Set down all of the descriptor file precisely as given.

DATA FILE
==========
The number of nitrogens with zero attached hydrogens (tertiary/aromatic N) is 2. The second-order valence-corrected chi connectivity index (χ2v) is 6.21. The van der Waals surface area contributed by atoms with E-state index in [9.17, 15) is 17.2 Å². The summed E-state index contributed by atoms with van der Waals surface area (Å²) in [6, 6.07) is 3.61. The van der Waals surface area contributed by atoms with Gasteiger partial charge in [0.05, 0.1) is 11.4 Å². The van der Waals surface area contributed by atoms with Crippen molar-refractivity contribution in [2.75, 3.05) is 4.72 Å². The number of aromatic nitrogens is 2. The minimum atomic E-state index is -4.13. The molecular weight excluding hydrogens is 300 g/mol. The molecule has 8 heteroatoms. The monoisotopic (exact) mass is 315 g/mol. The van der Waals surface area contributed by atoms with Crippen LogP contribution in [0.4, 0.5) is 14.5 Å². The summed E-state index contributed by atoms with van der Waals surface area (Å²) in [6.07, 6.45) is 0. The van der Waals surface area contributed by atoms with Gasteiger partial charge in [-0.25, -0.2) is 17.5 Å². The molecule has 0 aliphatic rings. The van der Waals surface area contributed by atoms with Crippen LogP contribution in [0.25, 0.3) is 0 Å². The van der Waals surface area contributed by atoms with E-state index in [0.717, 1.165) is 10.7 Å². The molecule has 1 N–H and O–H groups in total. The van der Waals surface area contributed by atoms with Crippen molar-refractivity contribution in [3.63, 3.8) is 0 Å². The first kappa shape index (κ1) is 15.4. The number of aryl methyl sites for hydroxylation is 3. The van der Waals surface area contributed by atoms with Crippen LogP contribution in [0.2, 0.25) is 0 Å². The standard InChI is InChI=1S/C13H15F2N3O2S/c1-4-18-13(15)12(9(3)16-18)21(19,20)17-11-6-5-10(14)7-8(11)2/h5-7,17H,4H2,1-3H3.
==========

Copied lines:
The number of nitrogens with zero attached hydrogens (tertiary/aromatic N) is 2. The second-order valence-corrected chi connectivity index (χ2v) is 6.21. The van der Waals surface area contributed by atoms with E-state index in [9.17, 15) is 17.2 Å². The summed E-state index contributed by atoms with van der Waals surface area (Å²) in [6, 6.07) is 3.61. The van der Waals surface area contributed by atoms with Gasteiger partial charge in [0.05, 0.1) is 11.4 Å². The van der Waals surface area contributed by atoms with Crippen molar-refractivity contribution in [2.75, 3.05) is 4.72 Å². The number of aromatic nitrogens is 2. The minimum atomic E-state index is -4.13. The molecular weight excluding hydrogens is 300 g/mol. The molecule has 8 heteroatoms. The monoisotopic (exact) mass is 315 g/mol. The van der Waals surface area contributed by atoms with Crippen LogP contribution in [0.4, 0.5) is 14.5 Å². The summed E-state index contributed by atoms with van der Waals surface area (Å²) in [6.07, 6.45) is 0. The van der Waals surface area contributed by atoms with Gasteiger partial charge in [-0.25, -0.2) is 17.5 Å². The molecule has 0 aliphatic rings. The van der Waals surface area contributed by atoms with Crippen LogP contribution in [0.25, 0.3) is 0 Å². The van der Waals surface area contributed by atoms with E-state index in [0.717, 1.165) is 10.7 Å². The molecule has 1 N–H and O–H groups in total. The van der Waals surface area contributed by atoms with Crippen molar-refractivity contribution in [3.63, 3.8) is 0 Å². The first kappa shape index (κ1) is 15.4. The number of aryl methyl sites for hydroxylation is 3. The van der Waals surface area contributed by atoms with Crippen LogP contribution in [0.2, 0.25) is 0 Å². The standard InChI is InChI=1S/C13H15F2N3O2S/c1-4-18-13(15)12(9(3)16-18)21(19,20)17-11-6-5-10(14)7-8(11)2/h5-7,17H,4H2,1-3H3.